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Mind Wide Open: Your Brain and the Neuroscience of Everyday Life Paperback – May 10, 2005
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Given the opportunity to watch the inner workings of his own brain, Steven Johnson jumps at the chance. He reveals the results in Mind Wide Open, an engaging and personal account of his foray into edgy brain science. In the 21st century, Johnson observes, we have become used to ideas such as "adrenaline rushes" and "serotonin levels," without really recognizing that complex neurobiology has become a commonplace thing to talk about. He sees recent laboratory revelations about the brain as crucial for understanding ourselves and our psyches in new, post-Freudian ways. Readers shy about slapping electrodes on their own temples can get a vicarious scientific thrill as Johnson tries out empathy tests, neurofeedback, and fMRI scans. The results paint a distinct picture of the author, and uncover general brain secrets at the same time. Memory, fear, love, alertness--all the multitude of states housed in our brains are shown to be the results of chemical and electrical interactions constantly fed and changed by input from our senses. Mind Wide Open both satisfies curiosity and provokes more questions, leaving readers wondering about their own gray matter. --Therese Littleton --This text refers to an out of print or unavailable edition of this title.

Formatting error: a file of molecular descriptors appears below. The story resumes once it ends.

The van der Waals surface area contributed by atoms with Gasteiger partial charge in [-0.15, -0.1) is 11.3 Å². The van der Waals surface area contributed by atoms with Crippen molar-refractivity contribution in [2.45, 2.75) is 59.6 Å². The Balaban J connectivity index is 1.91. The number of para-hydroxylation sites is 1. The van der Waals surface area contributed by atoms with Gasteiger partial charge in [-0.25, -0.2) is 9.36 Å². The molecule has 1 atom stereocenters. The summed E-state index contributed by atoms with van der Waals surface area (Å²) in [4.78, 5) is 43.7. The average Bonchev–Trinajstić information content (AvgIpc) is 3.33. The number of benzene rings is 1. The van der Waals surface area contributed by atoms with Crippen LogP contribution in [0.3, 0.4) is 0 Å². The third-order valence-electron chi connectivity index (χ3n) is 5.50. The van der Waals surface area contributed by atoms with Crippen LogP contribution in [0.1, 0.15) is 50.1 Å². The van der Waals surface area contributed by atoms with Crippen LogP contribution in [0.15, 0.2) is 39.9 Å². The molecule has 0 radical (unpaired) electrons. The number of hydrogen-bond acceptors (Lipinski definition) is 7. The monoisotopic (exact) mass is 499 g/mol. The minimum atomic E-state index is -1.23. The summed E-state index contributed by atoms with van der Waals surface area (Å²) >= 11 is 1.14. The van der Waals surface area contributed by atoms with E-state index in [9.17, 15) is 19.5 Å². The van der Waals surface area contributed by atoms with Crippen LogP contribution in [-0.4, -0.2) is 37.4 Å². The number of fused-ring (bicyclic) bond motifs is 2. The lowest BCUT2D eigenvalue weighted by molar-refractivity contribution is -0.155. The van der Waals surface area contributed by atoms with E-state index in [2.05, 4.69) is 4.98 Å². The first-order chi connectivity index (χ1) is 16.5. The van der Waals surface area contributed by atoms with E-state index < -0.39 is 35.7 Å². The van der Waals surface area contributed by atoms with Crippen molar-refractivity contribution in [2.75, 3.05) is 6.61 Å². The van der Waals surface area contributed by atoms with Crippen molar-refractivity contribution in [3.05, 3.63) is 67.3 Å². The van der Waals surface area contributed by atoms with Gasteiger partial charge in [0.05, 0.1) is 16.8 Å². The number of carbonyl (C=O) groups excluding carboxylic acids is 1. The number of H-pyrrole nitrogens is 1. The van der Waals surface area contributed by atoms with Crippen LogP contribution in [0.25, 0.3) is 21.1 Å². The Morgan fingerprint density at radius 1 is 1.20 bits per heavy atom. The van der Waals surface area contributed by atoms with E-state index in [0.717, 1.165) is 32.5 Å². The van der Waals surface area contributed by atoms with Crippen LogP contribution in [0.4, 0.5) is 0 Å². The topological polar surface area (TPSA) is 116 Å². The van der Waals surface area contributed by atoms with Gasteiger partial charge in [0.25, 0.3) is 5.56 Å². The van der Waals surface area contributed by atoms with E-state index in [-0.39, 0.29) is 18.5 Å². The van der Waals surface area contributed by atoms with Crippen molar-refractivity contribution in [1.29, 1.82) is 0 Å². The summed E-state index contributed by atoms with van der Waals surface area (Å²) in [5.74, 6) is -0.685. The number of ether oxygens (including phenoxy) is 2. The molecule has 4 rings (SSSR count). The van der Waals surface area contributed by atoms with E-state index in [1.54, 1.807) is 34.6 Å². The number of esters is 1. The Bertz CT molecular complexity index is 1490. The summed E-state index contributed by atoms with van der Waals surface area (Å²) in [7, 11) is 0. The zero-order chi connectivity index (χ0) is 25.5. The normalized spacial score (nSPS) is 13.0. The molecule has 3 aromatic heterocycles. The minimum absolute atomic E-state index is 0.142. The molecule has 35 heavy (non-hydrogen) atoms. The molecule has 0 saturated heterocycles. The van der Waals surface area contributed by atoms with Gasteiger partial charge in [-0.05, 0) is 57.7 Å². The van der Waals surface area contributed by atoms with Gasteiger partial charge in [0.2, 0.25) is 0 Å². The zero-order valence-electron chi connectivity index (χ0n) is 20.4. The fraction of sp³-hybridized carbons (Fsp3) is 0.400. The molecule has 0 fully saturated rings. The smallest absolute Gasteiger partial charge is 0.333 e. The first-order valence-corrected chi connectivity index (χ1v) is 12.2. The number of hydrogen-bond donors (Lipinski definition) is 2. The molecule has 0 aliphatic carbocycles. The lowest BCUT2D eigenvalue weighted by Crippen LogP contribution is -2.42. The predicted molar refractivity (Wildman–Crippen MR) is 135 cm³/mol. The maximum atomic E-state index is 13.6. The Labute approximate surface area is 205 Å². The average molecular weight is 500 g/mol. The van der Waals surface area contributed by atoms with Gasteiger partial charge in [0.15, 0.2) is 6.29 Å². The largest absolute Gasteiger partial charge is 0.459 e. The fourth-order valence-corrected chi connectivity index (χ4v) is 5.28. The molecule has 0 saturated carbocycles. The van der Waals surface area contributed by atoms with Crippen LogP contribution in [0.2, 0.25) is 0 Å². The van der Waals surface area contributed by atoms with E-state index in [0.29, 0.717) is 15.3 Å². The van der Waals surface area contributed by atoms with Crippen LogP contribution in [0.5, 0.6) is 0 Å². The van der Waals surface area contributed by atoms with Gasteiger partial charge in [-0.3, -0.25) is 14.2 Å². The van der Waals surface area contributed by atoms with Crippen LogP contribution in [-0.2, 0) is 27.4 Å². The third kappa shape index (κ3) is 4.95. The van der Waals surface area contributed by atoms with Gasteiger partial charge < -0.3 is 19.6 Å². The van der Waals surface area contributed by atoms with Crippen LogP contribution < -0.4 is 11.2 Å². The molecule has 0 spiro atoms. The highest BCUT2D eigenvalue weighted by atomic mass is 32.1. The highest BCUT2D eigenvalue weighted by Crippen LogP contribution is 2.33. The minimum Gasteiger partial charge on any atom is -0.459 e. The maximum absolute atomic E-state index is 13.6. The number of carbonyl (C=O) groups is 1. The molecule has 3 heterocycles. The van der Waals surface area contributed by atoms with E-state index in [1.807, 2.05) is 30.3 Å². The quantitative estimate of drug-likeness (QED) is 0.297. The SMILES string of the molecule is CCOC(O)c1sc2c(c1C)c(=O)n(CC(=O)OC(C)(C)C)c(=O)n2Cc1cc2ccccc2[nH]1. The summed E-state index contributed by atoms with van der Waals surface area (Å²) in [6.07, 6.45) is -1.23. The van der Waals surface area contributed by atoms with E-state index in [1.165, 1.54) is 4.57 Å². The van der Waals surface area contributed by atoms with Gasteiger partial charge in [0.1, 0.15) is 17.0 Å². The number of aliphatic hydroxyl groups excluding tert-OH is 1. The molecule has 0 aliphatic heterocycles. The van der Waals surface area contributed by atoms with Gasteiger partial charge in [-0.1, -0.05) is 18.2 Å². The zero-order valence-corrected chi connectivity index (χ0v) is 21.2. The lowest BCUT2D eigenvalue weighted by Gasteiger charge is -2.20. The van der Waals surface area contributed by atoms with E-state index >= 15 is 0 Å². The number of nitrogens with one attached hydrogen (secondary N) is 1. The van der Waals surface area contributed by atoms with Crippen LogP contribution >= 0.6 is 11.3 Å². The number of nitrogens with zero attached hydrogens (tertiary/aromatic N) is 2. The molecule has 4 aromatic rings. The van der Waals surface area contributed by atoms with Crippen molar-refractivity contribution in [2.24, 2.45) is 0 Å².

From Publishers Weekly